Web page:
More than 40 healthcare organizations, including Geisinger, Intermountain Healthcare, Johns Hopkins Medicine and Children's Hospital of Philadelphia as well as numerous patient advocacy groups have launched a focused initiative to improve the accuracy and quality of medical diagnoses in order to thwart patient harm.
Dubbed ACT for Better Diagnosis, the project is being spearheaded by the Society to Improve Diagnosis in Medicine and calls on organizations to identify and spread practical steps to make sure diagnoses are "Accurate, Communicated and Timely."
"Nearly everyone will receive an inaccurate diagnosis at some point in their life and for some, the consequences will be grave. Major improvement is needed to systematically identify how to improve diagnostic quality and reduce harm to patients," said Paul L. Epner, CEO and co-founder of SIDM.
The groups, working in concert with SIDM, identified some initial obstacles hurting diagnostic accuracy including: incomplete communication during care transitions as patients are transferred between facilities, physicians or departments; lack of measures and feedback as there are no standardized measures for hospitals, health systems, or physicians to understand their diagnostic performance; the need for need timely, efficient access to tools and resources to assist in making diagnoses; patients and care providers report feeling rushed by limited appointment times threatening their ability to gather a complete history or the time to thoroughly discuss any further steps in the diagnostic process; and the inherently complicated process of diagnosing patients.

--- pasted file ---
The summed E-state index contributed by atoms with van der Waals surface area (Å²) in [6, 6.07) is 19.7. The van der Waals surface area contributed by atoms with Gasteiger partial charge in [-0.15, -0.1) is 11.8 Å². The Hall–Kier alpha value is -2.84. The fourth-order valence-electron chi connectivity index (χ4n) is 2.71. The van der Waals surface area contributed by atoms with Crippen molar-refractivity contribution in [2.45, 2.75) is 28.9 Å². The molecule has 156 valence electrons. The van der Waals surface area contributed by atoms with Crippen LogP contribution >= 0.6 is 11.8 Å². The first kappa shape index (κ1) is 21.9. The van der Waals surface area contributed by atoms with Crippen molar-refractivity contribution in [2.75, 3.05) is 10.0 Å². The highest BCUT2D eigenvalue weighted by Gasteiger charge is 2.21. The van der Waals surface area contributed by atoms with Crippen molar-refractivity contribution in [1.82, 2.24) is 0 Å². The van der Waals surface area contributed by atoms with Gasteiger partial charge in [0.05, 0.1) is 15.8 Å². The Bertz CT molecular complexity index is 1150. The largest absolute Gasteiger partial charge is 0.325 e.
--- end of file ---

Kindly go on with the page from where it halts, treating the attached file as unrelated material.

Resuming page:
"There is limited information available to patients about the questions to ask, or whom to notify when changes in their condition occur, or what constitutes serious symptoms. It's also unclear who is responsible for closing the loop on test results and referrals, and how to communicate follow-up," SIDM said.
Tactics being proposed by the coalition include providing online tools that help physicians recognize and avoid diagnostic pitfalls and improve medical education for new practitioners, as well as developing tools that empower doctors, patients and caregivers to communicate test results in plain language.